07 Oct Going Global Data Privacy & Protection Insights – Monthly Newsletter October 2019
HBS Attorney Analysis
On September 16th the State Attorney General’s Office of Ecuador released a statement (Spanish) indicating that a privacy breach concerning the personal data of Ecuadorian citizens was being investigated…Further investigation has revealed that the breach involved personal data of more than 20 million Ecuadorian citizens, including about 7 million children (some born as early as this spring).
On September 24 the Court of Justice of the European Union (CJEU) issued a landmark ruling on GDPR’s “right to be forgotten.” The case was brought by Google challenging an order, and subsequent fine, issued by the French Data Protection Authority (CNIL), over Google’s choice not to comply with CNIL’s order globally.
German data protection authorities have published a new model for calculating fines under GDPR, which, is likely to lead to higher fines. While this model is strictly being tested in Germany, since GDPR should be applied equally across the EU, it is possible that this model could be expanded to provide a model for other member states.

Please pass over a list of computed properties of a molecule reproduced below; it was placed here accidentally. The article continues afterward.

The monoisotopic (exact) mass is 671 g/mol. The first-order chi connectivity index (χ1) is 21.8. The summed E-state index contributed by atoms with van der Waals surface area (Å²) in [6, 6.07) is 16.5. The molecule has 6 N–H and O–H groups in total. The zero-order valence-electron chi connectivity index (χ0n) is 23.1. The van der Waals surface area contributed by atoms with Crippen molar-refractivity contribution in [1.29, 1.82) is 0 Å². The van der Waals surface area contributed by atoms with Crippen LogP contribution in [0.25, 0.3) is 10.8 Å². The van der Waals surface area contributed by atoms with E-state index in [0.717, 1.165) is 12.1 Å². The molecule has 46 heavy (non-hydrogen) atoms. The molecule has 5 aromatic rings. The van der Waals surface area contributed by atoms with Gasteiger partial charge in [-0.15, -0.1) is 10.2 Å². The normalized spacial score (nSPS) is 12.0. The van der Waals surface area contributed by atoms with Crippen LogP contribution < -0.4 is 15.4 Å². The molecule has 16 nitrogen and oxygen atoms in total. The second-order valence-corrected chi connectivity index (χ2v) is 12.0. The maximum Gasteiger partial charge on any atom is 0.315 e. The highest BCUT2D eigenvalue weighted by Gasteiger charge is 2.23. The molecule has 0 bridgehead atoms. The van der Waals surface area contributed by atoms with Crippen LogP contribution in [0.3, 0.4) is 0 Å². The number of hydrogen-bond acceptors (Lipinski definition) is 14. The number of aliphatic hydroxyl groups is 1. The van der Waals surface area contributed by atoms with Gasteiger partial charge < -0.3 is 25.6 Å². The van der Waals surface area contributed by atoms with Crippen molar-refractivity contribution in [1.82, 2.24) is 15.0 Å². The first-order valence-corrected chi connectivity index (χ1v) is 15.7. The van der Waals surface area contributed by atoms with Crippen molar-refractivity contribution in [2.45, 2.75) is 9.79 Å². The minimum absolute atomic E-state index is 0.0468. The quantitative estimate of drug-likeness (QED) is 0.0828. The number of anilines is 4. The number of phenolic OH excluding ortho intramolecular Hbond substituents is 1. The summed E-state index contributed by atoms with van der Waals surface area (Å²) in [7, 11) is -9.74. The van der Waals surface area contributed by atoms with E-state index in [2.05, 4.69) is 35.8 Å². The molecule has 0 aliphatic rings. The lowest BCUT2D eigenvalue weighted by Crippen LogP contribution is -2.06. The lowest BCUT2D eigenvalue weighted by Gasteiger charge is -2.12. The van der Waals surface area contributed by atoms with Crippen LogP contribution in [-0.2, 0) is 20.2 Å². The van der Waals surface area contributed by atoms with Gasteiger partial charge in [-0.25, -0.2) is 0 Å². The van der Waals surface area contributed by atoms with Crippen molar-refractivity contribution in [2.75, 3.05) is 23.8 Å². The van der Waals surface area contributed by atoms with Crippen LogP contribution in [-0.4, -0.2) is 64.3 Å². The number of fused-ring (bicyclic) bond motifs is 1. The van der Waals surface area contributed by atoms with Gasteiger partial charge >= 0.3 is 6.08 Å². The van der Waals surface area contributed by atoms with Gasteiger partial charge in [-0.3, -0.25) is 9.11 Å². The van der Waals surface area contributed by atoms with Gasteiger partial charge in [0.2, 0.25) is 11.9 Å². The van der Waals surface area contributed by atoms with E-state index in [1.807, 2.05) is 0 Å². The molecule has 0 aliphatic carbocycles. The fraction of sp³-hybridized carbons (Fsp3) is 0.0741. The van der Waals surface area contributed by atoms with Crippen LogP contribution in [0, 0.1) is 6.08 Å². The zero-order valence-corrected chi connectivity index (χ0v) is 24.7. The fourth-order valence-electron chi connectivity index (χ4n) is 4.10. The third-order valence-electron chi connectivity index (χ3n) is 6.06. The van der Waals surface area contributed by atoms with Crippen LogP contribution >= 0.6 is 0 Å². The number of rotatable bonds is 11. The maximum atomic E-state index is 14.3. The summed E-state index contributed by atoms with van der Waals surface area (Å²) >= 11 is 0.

With the California Consumer Privacy Act (“CCPA”) ready to go into effect in 2020, and other states lined up to follow with similar legislation, there has been a greater push for a federal privacy law. Unless there is a federal privacy law that supersedes state law, businesses will be in the unenviable position of having to navigate the requirements of a myriad of state laws.
Latest News and Headlines
Zendesk discloses 2016 data breach
Data Stolen From 218 Million Words With Friends Users
Fines and Settlements
New York’s Breach Law Amendments and New Security Requirements
CNIL Issues Record-Keeping Guidance
The National Law Review
CAYMAN ISLANDS: New Data Protection Law Comes into Effect
International Trademark Association